Jayna Kothari has contributed a chapter titled “Is the Supreme Court cherry-picking its gender battles? ” in Tanja Herklotz and Siddharth Peter de Souza, ” Mutinies for Equality: Contemporary Developments in Law & Gender in India” published by Cambridge University Press.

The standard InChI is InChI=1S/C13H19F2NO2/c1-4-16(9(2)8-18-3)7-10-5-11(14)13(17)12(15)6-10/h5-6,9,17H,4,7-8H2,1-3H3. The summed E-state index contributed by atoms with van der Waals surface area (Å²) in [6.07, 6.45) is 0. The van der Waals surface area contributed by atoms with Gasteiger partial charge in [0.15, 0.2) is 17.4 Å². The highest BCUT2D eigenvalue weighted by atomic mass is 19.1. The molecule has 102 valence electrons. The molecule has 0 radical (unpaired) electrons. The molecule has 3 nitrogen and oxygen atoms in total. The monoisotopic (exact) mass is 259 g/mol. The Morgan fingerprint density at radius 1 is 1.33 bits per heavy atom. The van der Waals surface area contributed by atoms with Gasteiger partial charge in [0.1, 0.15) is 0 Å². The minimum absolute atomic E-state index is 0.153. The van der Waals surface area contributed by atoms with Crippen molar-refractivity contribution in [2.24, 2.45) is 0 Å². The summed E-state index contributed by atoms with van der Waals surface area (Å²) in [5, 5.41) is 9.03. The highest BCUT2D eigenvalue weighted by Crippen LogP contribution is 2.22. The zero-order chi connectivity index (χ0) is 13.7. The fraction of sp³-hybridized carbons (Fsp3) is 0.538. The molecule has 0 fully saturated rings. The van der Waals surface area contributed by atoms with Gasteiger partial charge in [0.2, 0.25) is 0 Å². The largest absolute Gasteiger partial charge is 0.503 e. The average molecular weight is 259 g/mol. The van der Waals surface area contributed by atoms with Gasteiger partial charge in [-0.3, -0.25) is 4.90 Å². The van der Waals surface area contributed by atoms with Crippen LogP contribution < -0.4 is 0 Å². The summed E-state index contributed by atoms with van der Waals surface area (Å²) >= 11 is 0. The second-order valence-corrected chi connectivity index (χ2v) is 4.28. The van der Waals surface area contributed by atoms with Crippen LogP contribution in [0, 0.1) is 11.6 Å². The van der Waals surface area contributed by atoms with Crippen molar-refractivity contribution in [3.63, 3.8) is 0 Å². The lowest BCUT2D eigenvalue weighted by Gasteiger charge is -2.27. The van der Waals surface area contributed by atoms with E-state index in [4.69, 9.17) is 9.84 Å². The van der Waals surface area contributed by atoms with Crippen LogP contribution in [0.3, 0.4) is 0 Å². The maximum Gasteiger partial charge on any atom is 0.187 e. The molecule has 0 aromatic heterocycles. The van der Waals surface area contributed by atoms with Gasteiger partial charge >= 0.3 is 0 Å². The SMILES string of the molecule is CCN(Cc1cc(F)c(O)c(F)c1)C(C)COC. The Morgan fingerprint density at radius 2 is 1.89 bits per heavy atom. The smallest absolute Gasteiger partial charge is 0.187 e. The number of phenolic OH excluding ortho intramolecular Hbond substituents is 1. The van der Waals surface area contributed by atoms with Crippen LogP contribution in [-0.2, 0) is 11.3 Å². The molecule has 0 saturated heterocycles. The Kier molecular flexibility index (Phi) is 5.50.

In this chapter, she argues that the Indian Supreme Court’s stand on gender equality has not been uniform and the court has maintained the status quo on the larger question of gender equality. To prove her argument, she has divided the recent cases Supreme Court adjudicated on gender equality, into three categories. The first category of the cases are those that do not affect the status quo and the questions of gender equality here are confined to individual petitioners and minority groups. The second category of cases are those that impact the institutions of marriage and family but do not explicitly deal with personal laws. In the third category of cases, the question of women’s equality is pitted against the right to religion or against the right of religious communities governed under their personal laws. She concluded the chapter suggesting that the Supreme Court must not be selective about gender equality.